Thursday, December 13, 2007

forward forward

So things seem to be moving forward in the work department. Positive. It'll all be OK, I suppose. But thats boring. What else is new? Well, not much.

I did upload billions of pictures to my album site, check them out if you want. Tons of pictures of when Evan visited me, when my mum came for a visit, and all sorts of other stuff. I have even more to upload, but haven't got around to it yet. (On an unrelated technical note, I changed the current look of my blog. It doesn't work in IE, so I might change it again, but I currently use firefox so it doesn't bother me. End of unrelated technical note.)
It's been getting really cold here in Tokyo, but winter is cold in many parts of the world so I wont bother to say much about that. In fact, I'm really unsatisfied with this blog post. I almost pressed cancel, but whatever a diary is a diary. So here we go.

Thursday, November 29, 2007

old numetal & walking around

I wasn't really thinking I would be going to a Nu metal concert, but thats what I found myself doing last week. My friend Kayo had an extra ticket to a Linkin Park concert and I went along. I was most interested to see the opening band Dir En Grey (a Japanese odd rock act) but bad timing led to getting to the stadium right before Linkin Park was set to go on. It was a large full stadium of anticipating fans. We pushed forward towards the front and as the music washed out onto us the fans writhed and pulsed and smashed us like waves. It was a thick chaotic moshpit. The music was high tempo, and the bass resonated into the bones. It was a good musical escape.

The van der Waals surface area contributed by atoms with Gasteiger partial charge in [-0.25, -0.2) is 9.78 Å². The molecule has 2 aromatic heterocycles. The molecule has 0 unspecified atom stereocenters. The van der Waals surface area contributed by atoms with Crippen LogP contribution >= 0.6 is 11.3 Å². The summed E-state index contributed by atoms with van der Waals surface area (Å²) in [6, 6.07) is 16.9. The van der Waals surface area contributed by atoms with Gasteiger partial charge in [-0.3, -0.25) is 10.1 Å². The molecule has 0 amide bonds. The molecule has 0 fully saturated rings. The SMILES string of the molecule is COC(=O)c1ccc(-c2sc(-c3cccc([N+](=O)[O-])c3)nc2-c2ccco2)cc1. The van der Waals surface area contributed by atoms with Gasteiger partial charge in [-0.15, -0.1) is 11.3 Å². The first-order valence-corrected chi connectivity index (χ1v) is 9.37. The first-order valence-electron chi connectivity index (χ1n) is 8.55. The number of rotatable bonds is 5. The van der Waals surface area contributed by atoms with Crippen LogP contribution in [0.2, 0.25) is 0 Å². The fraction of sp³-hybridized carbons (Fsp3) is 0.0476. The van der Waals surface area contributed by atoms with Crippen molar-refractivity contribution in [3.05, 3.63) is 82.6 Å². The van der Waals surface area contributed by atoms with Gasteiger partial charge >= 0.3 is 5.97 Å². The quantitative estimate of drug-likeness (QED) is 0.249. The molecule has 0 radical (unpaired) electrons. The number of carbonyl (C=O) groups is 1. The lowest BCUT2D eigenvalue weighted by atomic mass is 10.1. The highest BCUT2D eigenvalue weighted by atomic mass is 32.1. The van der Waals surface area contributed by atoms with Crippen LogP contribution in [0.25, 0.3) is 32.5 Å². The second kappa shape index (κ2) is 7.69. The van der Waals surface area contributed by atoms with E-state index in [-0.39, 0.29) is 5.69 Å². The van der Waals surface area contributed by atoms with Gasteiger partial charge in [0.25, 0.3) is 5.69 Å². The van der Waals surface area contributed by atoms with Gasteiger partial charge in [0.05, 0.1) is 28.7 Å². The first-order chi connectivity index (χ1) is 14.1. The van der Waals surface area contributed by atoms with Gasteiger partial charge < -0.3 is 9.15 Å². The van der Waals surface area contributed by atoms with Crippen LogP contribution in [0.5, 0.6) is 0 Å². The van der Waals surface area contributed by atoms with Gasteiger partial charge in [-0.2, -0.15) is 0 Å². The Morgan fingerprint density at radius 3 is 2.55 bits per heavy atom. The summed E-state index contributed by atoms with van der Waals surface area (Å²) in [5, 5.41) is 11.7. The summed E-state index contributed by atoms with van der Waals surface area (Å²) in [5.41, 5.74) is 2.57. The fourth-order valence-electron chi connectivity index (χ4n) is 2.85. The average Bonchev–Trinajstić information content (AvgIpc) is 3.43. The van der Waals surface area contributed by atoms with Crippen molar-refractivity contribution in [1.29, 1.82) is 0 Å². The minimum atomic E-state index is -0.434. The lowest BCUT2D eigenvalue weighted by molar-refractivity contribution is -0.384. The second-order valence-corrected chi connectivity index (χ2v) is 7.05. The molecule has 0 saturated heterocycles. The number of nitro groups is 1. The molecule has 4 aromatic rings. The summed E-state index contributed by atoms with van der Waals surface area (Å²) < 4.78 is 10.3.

My American friend Evan came to Tokyo (from the countryside of Japan) to visit me for a week before he heads home to America. We've been walking around and seeing many random things. (A video of this is online for you to check out.) Yesterday, Evan's friend invited us to a bar he works at. I refused because I don't have enough money right now, but his friend insisted saying he would pay for everything. I decided I should go along and hang out. His friend sat us in the VIP section and provided endless free drinks. The bar was what you would think of when you would think of a stereotypical Tokyo bar. Big orange chandeliers, a lit up floor and an occasional burlesque show (picture of that above). There was a mix of foreign and Japanese stylish people with artsy jobs and a slightly demure lighting. It was a fun night out about town.

Monday, November 05, 2007

Adventures in Joblessness